With the introduction of the Goods and Services Tax (GST) delayed due to a political deadlock, it is likely that the Centre will bring about some significant changes in indirect taxes in the forthcoming Union Budget, as a roadmap towards aligning at least the central levies with an eventual GST.
With the Empowered Committee of State Finance Ministers having endorsed them already, the most significant of the changes expected in indirect taxes is the introduction of the 'negative list' concept in service tax. The Centre, through the release of two concept papers for discussion, has already signalled its intention to widen the service tax base and improve revenues.
The introduction of the negative list can be seen as an interim step towards implementation of GST in the near future. There can be debates around its timing, and several stakeholders would have preferred this to have been brought along with GST, but the pressure of fiscal consolidation and resultant need for revenues makes this an imminent change. The concept of negative list will pave the way for a simpler GST design in the future.
The endorsement by the states has come with a contentious rider, asking the Centre to refrain from taxing areas that are within the statesÿ domain: construction, entertainment, meals in air-conditioned restaurants, etc. It will be interesting to see, once the negative list is officially announced, how the Centre has responded to the statesÿ demand. It is most likely that it may largely accede to the request, which will bring some relief to industry.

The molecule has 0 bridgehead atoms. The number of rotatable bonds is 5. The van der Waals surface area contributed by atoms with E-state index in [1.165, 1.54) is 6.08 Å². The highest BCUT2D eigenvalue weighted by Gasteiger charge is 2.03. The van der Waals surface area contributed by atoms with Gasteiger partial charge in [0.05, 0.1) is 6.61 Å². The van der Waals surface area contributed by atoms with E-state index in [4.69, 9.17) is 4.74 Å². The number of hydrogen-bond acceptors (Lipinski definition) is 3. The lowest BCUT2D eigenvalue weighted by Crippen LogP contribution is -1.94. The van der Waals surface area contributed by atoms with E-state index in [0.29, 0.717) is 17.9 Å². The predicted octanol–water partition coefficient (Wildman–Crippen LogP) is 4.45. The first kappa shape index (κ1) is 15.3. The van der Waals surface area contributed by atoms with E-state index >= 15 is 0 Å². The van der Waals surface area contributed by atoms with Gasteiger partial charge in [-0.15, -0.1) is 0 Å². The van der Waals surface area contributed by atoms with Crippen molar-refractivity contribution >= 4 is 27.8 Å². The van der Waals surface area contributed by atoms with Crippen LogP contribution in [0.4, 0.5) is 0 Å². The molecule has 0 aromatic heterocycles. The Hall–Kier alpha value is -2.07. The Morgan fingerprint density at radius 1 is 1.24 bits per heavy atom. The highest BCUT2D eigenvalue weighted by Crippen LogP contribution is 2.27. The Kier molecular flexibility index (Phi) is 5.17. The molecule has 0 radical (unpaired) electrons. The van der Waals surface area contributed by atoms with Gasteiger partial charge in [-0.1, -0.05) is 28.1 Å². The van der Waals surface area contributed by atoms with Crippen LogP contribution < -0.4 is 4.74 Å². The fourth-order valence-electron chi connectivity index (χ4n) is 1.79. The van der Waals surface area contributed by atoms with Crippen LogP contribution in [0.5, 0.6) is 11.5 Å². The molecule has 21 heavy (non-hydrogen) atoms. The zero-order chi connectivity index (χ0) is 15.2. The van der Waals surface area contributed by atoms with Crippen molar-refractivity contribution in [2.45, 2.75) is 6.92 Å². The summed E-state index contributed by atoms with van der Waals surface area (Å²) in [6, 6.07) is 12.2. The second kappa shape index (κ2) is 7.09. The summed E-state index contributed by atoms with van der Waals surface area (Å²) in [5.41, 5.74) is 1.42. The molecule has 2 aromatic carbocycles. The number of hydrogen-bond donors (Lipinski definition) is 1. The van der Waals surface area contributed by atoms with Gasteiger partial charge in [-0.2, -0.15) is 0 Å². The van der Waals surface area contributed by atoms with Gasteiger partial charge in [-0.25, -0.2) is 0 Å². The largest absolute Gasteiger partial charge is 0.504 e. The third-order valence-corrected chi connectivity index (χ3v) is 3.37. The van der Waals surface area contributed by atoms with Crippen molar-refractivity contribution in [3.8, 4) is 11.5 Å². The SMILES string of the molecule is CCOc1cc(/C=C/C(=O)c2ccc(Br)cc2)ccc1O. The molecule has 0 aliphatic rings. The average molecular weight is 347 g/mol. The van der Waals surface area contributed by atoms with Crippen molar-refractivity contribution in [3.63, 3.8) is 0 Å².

There is a serious issue of overlap between the Centre and the states in their taxing ambit, which has led to double taxation in areas like telecom, construction, etc, which in turn has sparked litigation, apart from creating uncertainty for industry. This contentious issue of double taxation can only be resolved by an early implementation of GST.
The introduction of the negative list should also preferably be accompanied by equitable changes in several others areas of service tax law. There is need for a clear definition of ÿservice', for clear place of supply rules and revised credit rules. The hope is that the policymakers will come out with a concept that is fairly unambiguous. This will provide much needed certainty to taxes.
Another area where change is expected is in the list of items exempted from Central Excise. This is a continuing exercise. In the last Union Budget an additional 130 formerly exempted items were brought under the purview of excise duty at a nominal rate of one per cent. The effort was to prune excise duty exemptions to align them with limited exemptions - such as in the case of State Value Added Tax - and have a more or less similar pool as a precursor for GST implementation.
The feeling is that this year exemptions on more items will be withdrawn along the same principles.
The author is Tax Partner and National Leader - Indirect Tax Services, Ernst & Young. Views are personal